Baird Lucks Out
U.S. Representative Brian Baird (D-Olympia) and Congressional Democrats got a huge break last week when Republican Trent Matson announced he was dropping out of the race to challenge Baird in the state's Third Congressional District.
The Olympia district rematch between Baird and Matson, a lobbyist for the building industry, was expected to be one of the most closely watched and expensive House races in the country this year. Matson cited the birth of his son earlier this year as his reason for leaving the race.
"It is with saddened heart and a clear conscience today Laura, Reagan, and I are here to announce that I will not be a candidate for the Third District's U.S. Congressional race in 2002," Matson said in a statement last week. (Yes, that newborn would be named Reagan. As in Ronald.) "We are convinced this campaign is on the threshold of success. It is very difficult to step aside from the overwhelming support we are seeing nationally and locally at the risk of disappointing so many people."
Democrats, meanwhile, were anything but disappointed. In fact, they could not control their glee. "Matson bails!" a Democratic press release declared. "Republicans will pay the price of a top recruit leaving them high and dry in a competitive district," said Democratic Congressional Campaign Committee spokesperson Kim Rubey.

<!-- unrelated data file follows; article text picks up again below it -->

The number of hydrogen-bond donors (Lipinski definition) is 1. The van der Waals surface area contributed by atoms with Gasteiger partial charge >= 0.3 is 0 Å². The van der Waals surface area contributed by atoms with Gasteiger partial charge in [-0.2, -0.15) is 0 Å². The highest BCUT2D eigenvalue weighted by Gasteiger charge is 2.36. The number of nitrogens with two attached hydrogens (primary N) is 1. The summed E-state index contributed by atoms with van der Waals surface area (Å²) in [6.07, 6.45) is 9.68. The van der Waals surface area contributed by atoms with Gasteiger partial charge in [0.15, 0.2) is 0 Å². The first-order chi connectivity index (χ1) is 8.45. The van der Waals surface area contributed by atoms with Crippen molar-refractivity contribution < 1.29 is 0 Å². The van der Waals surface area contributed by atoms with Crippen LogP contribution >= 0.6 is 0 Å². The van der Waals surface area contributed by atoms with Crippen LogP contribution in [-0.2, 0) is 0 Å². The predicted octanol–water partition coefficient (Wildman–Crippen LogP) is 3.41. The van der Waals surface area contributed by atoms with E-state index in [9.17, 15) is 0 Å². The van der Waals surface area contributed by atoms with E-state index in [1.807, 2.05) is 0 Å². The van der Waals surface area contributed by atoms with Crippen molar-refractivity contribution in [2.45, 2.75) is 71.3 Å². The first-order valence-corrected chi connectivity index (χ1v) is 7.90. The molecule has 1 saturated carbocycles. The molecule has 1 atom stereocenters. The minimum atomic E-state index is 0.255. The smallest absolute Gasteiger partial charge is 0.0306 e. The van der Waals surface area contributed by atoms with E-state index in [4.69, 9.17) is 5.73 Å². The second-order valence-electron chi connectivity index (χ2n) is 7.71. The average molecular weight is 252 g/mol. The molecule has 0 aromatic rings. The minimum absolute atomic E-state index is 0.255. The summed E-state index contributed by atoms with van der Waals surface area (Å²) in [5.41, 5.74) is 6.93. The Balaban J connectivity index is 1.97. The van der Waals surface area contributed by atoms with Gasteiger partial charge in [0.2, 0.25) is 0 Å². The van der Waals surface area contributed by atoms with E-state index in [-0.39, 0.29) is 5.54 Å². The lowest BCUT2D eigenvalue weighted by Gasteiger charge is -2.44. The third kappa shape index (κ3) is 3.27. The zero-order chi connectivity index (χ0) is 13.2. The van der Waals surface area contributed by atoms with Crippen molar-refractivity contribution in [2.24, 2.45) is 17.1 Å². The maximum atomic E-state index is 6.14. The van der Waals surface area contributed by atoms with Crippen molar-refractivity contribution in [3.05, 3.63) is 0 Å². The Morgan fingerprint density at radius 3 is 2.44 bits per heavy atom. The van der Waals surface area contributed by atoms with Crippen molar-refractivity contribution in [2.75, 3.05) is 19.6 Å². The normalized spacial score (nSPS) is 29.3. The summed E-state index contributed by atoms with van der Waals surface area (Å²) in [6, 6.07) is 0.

Matson lost to Baird by 15 percentage points in 2000, but this year was supposed to be different. Redistricting has made the Third District a bit more conservative, and Baird, a professor by training, had shown a disdain for raising the money needed to keep pace in a competitive district. Baird's aversion to shaking the money tree had irked, and worried, many Democrats in Washington who are desperately trying to retake control of the House in November.
Matson touted himself as the "National Republican Congressional Committee's top challenger in the entire United States." While that may have been a stretch, he was certainly up there. House Majority Leader Dick Armey came to the state last month to raise money for Matson's campaign, helping Matson keep pace with Baird in the all-important fundraising primary. Matson had raised more than $380,000 to Baird's $443,000.
Now Republicans must scramble to find a replacement to step in before the July 26 filing deadline. Republican sources on the Hill say they are focusing on two candidates--Rob Nichols, a former communications director for Representative Jennifer Dunn (R-Bellevue), Senator Slade Gorton, and State Senator Joe Zarelli, the ranking member of the Senate budget committee in Olympia. State Representative Richard DeBolt has also expressed interest in the race.